While watching the fourth episode of Satyamev Jayate, I was getting a feeling that Aamir Khan is touching a hornet’s nest. Sure enough. The protests started the same day. But it is not as I had expected. It is a much muted reaction from a few doctors, may be because the others are too busy in their practice. There have been some sane and mature voices also from some senior professionals who had the courage to accept the fact based criticism.
What Mr Khan had shown, discussed and brought to the public notice wasn’t anything new, not to the doctors at least. No doctor in India can claim to be so naive as not to know what’s happening out there. In fact, I would honestly admit that the presentation was very touching and stirring.
In film line Aamir has created new benchmarks of excellence not only as an actor, director and producer but also as a humanitarian thinker. Now he has entered the arena of social activism/reform. By taking on the evils affecting our medical profession head on and handling the issues with exemplary sensitivity he has done a commendable job.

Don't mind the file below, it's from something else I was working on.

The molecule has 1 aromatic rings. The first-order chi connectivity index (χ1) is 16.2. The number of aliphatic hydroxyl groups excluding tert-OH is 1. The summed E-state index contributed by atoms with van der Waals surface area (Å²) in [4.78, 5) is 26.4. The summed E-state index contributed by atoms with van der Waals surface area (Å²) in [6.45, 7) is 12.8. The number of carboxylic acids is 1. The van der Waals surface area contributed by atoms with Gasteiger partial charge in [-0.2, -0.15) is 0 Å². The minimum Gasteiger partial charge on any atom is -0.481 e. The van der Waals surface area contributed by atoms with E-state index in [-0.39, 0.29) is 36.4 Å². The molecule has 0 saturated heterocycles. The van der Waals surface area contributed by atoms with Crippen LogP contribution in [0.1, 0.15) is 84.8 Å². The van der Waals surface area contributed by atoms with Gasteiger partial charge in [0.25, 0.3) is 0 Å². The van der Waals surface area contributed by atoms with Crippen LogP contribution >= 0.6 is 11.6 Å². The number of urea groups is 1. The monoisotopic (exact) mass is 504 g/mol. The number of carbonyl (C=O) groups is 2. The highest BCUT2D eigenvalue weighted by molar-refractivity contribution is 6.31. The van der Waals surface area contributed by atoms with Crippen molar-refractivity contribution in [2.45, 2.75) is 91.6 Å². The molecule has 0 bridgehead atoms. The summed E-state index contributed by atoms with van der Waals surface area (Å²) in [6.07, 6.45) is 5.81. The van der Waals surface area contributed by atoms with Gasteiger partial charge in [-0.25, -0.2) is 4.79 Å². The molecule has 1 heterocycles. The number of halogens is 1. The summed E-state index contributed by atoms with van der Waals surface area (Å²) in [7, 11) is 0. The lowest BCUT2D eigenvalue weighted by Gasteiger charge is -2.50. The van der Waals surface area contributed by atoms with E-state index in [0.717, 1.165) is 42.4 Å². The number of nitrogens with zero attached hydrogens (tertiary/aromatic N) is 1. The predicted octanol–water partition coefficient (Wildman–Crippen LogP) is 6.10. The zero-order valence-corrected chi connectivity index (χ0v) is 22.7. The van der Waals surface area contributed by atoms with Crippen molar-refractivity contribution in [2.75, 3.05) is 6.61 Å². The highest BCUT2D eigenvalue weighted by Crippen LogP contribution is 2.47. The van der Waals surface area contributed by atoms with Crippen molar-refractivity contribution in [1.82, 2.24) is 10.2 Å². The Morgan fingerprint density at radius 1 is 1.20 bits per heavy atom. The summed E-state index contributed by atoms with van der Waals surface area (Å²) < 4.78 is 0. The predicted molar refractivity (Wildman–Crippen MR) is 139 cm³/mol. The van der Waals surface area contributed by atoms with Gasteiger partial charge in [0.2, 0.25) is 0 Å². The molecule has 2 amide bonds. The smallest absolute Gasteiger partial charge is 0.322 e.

Why the Protests?
The protests are mostly because:
1. The criticism is coming from an outsider, a non-medical who himself is rolling in money.
2. Medical profession is being singled out. What about other professions? Which profession is clean, politicians, bureaucrats, police, engineers, judiciary, lawyers, accountants… who is clean and not corrupt?
3. Entire profession is being painted black because of some black sheep. A large majority are good doctors doing a good job considering the amount of workload they are handling.
4. The poor salaries that the doctors are paid. Mr Khan should know the princely salary (about Rs 20000/-) that an average doctor draws in India after getting his degree and even after PG (Rs 30 to 40 thousand). Impressive returns after investing 10 years of their life and almost a crore of their hard earned (or borrowed) money on their MBBS degree and further more on post-graduation!
5. The adverse conditions under which the doctors have to work, in terms of lack of equipment, trained manpower, and poor facilities.
These are some of the points they feel that Mr Aamir should have taken cognizance of. Although some of the grievances of doctors are well justified, they cannot serve as an effective defence against the charges.